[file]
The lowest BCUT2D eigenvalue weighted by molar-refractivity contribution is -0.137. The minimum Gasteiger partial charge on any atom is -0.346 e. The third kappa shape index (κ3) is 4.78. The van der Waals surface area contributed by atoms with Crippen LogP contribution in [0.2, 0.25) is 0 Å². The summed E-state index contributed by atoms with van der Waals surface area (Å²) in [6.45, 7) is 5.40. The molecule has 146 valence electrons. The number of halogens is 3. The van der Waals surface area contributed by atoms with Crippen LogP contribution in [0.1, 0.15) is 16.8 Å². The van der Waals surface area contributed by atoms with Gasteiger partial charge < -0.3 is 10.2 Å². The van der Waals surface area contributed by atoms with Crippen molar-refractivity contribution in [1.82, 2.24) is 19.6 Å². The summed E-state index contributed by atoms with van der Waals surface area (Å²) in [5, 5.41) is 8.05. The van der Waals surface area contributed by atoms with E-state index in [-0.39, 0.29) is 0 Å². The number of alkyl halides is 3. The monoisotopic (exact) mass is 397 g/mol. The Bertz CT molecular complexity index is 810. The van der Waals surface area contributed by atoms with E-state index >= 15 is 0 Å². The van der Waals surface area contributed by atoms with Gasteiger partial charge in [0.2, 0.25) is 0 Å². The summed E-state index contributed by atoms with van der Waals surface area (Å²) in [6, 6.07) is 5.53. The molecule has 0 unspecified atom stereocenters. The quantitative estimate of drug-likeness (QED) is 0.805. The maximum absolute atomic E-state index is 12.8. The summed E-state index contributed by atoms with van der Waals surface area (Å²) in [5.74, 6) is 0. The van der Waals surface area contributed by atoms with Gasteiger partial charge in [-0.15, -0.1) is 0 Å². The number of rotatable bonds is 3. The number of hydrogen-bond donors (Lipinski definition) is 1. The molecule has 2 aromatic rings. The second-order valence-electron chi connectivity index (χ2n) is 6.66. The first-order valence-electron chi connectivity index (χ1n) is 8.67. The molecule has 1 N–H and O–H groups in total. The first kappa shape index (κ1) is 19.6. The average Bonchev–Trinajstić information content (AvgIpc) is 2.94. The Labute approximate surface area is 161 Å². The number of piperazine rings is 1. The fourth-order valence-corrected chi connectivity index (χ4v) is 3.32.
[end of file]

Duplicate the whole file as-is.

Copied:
The lowest BCUT2D eigenvalue weighted by molar-refractivity contribution is -0.137. The minimum Gasteiger partial charge on any atom is -0.346 e. The third kappa shape index (κ3) is 4.78. The van der Waals surface area contributed by atoms with Crippen LogP contribution in [0.2, 0.25) is 0 Å². The summed E-state index contributed by atoms with van der Waals surface area (Å²) in [6.45, 7) is 5.40. The molecule has 146 valence electrons. The number of halogens is 3. The van der Waals surface area contributed by atoms with Crippen LogP contribution in [0.1, 0.15) is 16.8 Å². The van der Waals surface area contributed by atoms with Gasteiger partial charge < -0.3 is 10.2 Å². The van der Waals surface area contributed by atoms with Crippen molar-refractivity contribution in [1.82, 2.24) is 19.6 Å². The summed E-state index contributed by atoms with van der Waals surface area (Å²) in [5, 5.41) is 8.05. The van der Waals surface area contributed by atoms with E-state index in [-0.39, 0.29) is 0 Å². The number of alkyl halides is 3. The monoisotopic (exact) mass is 397 g/mol. The Bertz CT molecular complexity index is 810. The van der Waals surface area contributed by atoms with E-state index >= 15 is 0 Å². The van der Waals surface area contributed by atoms with Gasteiger partial charge in [0.2, 0.25) is 0 Å². The summed E-state index contributed by atoms with van der Waals surface area (Å²) in [6, 6.07) is 5.53. The molecule has 0 unspecified atom stereocenters. The quantitative estimate of drug-likeness (QED) is 0.805. The maximum absolute atomic E-state index is 12.8. The summed E-state index contributed by atoms with van der Waals surface area (Å²) in [5.74, 6) is 0. The van der Waals surface area contributed by atoms with Gasteiger partial charge in [-0.15, -0.1) is 0 Å². The number of rotatable bonds is 3. The number of hydrogen-bond donors (Lipinski definition) is 1. The molecule has 2 aromatic rings. The second-order valence-electron chi connectivity index (χ2n) is 6.66. The first-order valence-electron chi connectivity index (χ1n) is 8.67. The molecule has 1 N–H and O–H groups in total. The first kappa shape index (κ1) is 19.6. The average Bonchev–Trinajstić information content (AvgIpc) is 2.94. The Labute approximate surface area is 161 Å². The number of piperazine rings is 1. The fourth-order valence-corrected chi connectivity index (χ4v) is 3.32.